While reading on the libretro forum, I found this great package that includes the following easy presets:
480p: Nice shader suitable for 480p content like Dreamcast games
Component: High-quality signal look but not overly sharp like RGB
B&W TV: Pretty self explanatory
Vintage TV: This looks really good with low-res pixel games on systems like the Atari 2600
Vintage LCD: Looks like an early gen LCD screen complete with ghosting
Composite: Simulating a typical cheap CRT using composite cables
S-video: Much the same but better quality video signal
RGB-Shadowmask: This is more akin to a high quality CRT with RGB/SCART cables
RGB-Scanlines: Like the previous but with thick bold scanlines like you’d find on a Sony PVM or other broadcast quality monitor, nice and bright
I would HIGHLY advise using the nightly builds of RetroArch, as I had really poor performance when using some of these stacked shaders that may go as many as 12 deep, however nightly had no issues at all. It does without saying that you’ll really want a powerful machine to do this kind of thing with a real GPU. This flies in the face of the ARM stuff, but as they say that’s life.
I don’t have the youtube privleges to upload super high video, so this ended up looking like a smudgy mess, and I captured it with that Windows 10 “Game DVR”, which really isn’t that great, it clipped the bottom, and captured the menu bar.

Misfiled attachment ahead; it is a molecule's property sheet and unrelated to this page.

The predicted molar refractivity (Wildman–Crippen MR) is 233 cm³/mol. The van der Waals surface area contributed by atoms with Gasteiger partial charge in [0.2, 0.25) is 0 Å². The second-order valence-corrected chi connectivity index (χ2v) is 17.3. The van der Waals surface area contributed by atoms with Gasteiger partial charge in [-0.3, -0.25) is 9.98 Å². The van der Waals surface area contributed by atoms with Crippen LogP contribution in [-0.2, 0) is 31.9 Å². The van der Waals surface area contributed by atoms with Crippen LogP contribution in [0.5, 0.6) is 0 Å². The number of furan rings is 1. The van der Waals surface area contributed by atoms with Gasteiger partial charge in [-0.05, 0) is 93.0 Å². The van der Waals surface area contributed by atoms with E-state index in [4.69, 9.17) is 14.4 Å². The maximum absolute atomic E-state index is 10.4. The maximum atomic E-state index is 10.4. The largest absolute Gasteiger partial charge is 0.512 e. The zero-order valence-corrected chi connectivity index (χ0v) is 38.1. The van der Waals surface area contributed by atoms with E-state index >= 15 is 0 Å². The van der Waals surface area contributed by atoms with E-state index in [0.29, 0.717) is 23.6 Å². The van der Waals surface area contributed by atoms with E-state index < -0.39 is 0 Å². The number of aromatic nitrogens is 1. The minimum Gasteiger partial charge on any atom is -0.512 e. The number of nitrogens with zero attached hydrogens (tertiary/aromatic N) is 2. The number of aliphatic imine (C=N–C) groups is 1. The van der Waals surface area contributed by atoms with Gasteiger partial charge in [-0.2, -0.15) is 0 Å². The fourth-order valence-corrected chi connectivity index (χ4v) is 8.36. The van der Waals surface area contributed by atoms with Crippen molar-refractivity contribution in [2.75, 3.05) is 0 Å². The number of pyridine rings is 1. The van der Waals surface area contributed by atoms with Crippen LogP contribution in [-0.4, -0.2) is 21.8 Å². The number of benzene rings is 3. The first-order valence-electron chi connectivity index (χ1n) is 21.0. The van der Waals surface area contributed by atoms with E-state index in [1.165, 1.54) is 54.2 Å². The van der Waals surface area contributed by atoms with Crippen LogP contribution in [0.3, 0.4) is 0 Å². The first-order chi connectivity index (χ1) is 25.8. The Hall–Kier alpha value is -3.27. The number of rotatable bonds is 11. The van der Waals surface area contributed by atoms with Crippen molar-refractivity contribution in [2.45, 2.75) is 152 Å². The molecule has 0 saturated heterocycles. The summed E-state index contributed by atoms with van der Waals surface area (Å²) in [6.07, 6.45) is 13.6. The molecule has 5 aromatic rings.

But it got the basic job done.
If you have the CPU/GPU power, and want a more all around better looking emulation experence, I’d HIGHLY recommend it. If anything it’ll remind you why CRT’s certainly may have had awesome refresh rates, but really terrible resolutions.
You can download the shader from either mega.nz here:
Well probably not. While looking online for something I eventually fell through to youtube, and got this commercial for some new PS4 game. I thought it was kind of interesting. I guess there is something to be said of Asia for cats, tall buildings, and breaking the laws of physics, and bending gravity and all that.
While I do have a PS4 I really haven’t had time to really use it. And the Xbox ONE I do have ends up getting used to play… You Tube videos.